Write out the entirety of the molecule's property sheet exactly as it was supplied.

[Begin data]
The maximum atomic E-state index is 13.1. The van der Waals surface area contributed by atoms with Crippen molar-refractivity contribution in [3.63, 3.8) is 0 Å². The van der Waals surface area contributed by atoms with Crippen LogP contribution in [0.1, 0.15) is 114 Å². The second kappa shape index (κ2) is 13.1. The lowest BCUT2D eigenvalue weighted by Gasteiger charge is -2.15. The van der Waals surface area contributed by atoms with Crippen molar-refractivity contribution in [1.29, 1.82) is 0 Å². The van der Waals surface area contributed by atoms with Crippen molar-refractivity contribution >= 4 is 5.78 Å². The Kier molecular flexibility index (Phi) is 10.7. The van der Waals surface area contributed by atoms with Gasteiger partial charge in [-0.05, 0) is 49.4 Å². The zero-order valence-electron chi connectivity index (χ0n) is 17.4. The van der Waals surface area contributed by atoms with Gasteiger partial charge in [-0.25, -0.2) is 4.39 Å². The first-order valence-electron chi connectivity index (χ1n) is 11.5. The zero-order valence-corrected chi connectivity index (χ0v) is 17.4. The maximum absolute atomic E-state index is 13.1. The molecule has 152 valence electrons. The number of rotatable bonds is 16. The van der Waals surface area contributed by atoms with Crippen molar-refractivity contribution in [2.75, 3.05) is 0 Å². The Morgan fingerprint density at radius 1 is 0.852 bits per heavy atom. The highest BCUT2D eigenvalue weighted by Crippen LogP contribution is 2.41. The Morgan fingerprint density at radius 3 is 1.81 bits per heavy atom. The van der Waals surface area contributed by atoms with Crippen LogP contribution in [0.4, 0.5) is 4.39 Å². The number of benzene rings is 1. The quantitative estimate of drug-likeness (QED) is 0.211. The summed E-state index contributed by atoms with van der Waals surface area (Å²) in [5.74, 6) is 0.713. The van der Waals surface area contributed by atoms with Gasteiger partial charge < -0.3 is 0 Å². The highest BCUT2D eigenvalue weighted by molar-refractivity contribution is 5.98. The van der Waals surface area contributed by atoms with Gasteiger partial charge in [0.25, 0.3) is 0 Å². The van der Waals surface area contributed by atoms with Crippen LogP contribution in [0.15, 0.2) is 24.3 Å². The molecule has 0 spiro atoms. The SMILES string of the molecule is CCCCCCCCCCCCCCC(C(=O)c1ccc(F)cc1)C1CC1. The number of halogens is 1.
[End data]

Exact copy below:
The maximum atomic E-state index is 13.1. The van der Waals surface area contributed by atoms with Crippen molar-refractivity contribution in [3.63, 3.8) is 0 Å². The van der Waals surface area contributed by atoms with Crippen LogP contribution in [0.1, 0.15) is 114 Å². The second kappa shape index (κ2) is 13.1. The lowest BCUT2D eigenvalue weighted by Gasteiger charge is -2.15. The van der Waals surface area contributed by atoms with Crippen molar-refractivity contribution in [1.29, 1.82) is 0 Å². The van der Waals surface area contributed by atoms with Crippen molar-refractivity contribution >= 4 is 5.78 Å². The Kier molecular flexibility index (Phi) is 10.7. The van der Waals surface area contributed by atoms with Gasteiger partial charge in [-0.05, 0) is 49.4 Å². The zero-order valence-electron chi connectivity index (χ0n) is 17.4. The van der Waals surface area contributed by atoms with Gasteiger partial charge in [-0.25, -0.2) is 4.39 Å². The first-order valence-electron chi connectivity index (χ1n) is 11.5. The zero-order valence-corrected chi connectivity index (χ0v) is 17.4. The maximum absolute atomic E-state index is 13.1. The molecule has 152 valence electrons. The number of rotatable bonds is 16. The van der Waals surface area contributed by atoms with Crippen molar-refractivity contribution in [2.75, 3.05) is 0 Å². The Morgan fingerprint density at radius 1 is 0.852 bits per heavy atom. The highest BCUT2D eigenvalue weighted by Crippen LogP contribution is 2.41. The Morgan fingerprint density at radius 3 is 1.81 bits per heavy atom. The van der Waals surface area contributed by atoms with Crippen LogP contribution in [0.4, 0.5) is 4.39 Å². The number of benzene rings is 1. The quantitative estimate of drug-likeness (QED) is 0.211. The summed E-state index contributed by atoms with van der Waals surface area (Å²) in [5.74, 6) is 0.713. The van der Waals surface area contributed by atoms with Gasteiger partial charge < -0.3 is 0 Å². The highest BCUT2D eigenvalue weighted by molar-refractivity contribution is 5.98. The van der Waals surface area contributed by atoms with Gasteiger partial charge in [0.25, 0.3) is 0 Å². The van der Waals surface area contributed by atoms with Crippen LogP contribution in [0.15, 0.2) is 24.3 Å². The molecule has 0 spiro atoms. The SMILES string of the molecule is CCCCCCCCCCCCCCC(C(=O)c1ccc(F)cc1)C1CC1. The number of halogens is 1.